Wednesday, January 27, 2010

Inflation Spikes

We have been in the longest recession since the great depression, so it is somewhat suprising to see a rise in inflation. This includes both the RPI and CPI measures. CPI is 2.9%, RPI is 2.4%. When the inflation rate rises above 3%, the governor of the Bank of England has to write a letter of explanation to the Chancellor. He is already drafting a response as the Bank of England expect inflation to peak at over 3%, when the rise in VAT from 15 to 17.5% is included.

Why Inflation?

  • Depreciation in Sterling makes imports more expensive. About 40% of goods are imported, when the pound devalues as it did in 2008/09, it makes imports more expensive.
  • It is a reflection that prices fell in December 2008 by 0.4%. By contrast last month they rose by 0.3%.
  • Oil prices rising relative to 2008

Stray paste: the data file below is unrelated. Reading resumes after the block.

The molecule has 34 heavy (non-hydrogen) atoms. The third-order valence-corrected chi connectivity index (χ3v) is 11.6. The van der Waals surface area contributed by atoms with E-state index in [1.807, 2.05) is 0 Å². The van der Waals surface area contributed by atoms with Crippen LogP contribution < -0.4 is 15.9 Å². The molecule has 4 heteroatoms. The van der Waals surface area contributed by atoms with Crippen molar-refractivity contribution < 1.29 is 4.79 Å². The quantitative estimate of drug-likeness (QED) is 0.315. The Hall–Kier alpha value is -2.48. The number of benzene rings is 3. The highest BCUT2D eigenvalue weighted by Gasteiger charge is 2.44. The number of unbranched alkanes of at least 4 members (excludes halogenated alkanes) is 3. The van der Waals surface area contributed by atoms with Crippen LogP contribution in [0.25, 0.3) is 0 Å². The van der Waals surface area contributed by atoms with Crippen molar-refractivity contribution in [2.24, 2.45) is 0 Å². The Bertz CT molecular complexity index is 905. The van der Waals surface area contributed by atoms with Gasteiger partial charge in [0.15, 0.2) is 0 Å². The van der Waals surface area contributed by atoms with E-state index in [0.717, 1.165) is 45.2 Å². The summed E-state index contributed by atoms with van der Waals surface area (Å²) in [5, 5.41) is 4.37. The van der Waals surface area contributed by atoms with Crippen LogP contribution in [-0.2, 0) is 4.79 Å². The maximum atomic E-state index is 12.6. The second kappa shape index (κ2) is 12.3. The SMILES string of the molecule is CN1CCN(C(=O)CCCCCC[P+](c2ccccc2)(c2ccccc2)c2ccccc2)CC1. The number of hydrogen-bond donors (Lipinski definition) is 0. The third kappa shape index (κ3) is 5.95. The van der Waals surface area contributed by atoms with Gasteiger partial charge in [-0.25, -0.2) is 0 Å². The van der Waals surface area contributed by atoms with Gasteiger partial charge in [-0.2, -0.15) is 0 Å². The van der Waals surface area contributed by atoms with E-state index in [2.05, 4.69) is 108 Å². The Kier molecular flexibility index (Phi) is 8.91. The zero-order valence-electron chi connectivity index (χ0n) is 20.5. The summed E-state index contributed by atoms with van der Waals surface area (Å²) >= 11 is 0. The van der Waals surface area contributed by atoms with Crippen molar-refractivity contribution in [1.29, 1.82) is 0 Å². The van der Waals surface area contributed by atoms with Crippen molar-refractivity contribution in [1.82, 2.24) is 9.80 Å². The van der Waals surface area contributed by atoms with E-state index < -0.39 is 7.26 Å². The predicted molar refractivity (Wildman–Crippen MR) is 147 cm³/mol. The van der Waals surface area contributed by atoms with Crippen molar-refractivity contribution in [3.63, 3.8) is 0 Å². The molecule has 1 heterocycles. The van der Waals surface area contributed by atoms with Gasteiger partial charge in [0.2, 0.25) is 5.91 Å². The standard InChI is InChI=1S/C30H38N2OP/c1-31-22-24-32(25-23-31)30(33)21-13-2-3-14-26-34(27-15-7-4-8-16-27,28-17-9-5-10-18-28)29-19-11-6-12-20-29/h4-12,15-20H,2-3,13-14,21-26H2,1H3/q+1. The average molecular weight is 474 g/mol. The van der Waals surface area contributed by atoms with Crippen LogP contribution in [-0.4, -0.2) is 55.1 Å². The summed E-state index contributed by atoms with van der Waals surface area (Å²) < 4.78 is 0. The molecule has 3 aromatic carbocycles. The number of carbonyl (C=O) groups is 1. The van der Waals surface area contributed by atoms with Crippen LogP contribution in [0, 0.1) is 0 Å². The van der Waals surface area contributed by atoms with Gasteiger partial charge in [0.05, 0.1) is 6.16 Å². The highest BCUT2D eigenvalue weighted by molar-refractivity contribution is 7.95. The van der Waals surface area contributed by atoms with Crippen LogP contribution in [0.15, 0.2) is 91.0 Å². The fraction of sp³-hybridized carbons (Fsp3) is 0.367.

Factors which aren't causing Inflation?

  • Quantitative Easing. You might expect that if you create £200bn of electronic money this increase in money supply should cause inflation. However, money supply growth is still 'undesirably low
  • Wage growth is very restrained due to the unemployment and impact of recession. Wage growth was just 0.7% in 2009.

The spike in inflation will most likely prove temporary, but, the bad news in the short term is declining real incomes - Many people will be seeing prices rise faster than wages - hardly something to boost the economic recovery to say nothing of the political cost to Labour.

It is important to remember that inflationary spikes can be misleading to underlying state of economy. For example, the inflation spike in early 2008, just before the economy plunged into deep recession.

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